Rejuvenating the American Spirit
The death of Osama bin Laden is reverberating at home.
Many Americans were glued to the television last Sunday, waiting on confirmation that the mastermind of the Sept. 11 attacks was actually dead. There was much rejoicing when it was made official, including at our house.
I remembered when my 15-year-old, who was 5 during the disaster, came home with a picture he’d drawn in kindergarten of a plane about to crash into a skyscraper.
We stopped watching television for a week after that. My husband and I realized
how saturated our children were becoming by re-watching the horrors from that
As I drove my 13-year-old to school on Monday, I talked with her about the announcement of Osama bin Laden’s death. I also asked her to say a
prayer for her cousin, who’s stationed in a dangerous location overseas.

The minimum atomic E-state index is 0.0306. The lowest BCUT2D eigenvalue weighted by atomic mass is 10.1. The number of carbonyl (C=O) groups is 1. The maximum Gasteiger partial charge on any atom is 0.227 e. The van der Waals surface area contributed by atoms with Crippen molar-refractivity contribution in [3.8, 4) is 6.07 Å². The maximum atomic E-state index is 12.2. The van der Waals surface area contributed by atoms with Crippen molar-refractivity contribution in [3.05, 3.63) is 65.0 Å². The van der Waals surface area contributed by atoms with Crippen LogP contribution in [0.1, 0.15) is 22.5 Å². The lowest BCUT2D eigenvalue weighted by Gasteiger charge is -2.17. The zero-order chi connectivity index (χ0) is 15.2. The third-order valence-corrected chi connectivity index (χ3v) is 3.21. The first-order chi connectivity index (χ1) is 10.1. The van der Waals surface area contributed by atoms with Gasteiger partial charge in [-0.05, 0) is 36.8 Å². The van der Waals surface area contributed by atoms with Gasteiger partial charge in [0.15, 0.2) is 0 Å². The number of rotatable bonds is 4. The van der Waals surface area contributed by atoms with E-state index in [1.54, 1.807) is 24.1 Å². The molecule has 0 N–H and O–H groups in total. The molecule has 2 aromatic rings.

Already there were reports of the American government preparing for retaliatory attacks, and my godson is in a prime location.
Apparently so is my neighbor, who I drive to school every morning. She’s
in the JROTC program at her high school, and they no longer drill outside or
wear their uniforms. They’ve been warned that the Taliban is targeting
Of course they are. Why would you target the folks who are actually trained to fight you when you can pick on those with the least amount of training to make your point?
That’s what they did when they used innocent civilians to launch their offensive nearly a decade ago.
Bullies always pick on those weaker than themselves. So do cowards. They try
to incite fear.
My daughter’s first reaction to the potential danger to her cousin was to get choked up. She wiped the tears from her eyes as she said: "I didn't realize he was there."
I confirmed he was and told her we had to pray and believe he’d be OK.
Our government would be looking out for him.
She swallowed back her tears, nodded firmly, and glanced over at me.
“Can we make some cookies for him?”
That’s the American spirit starting at an early age.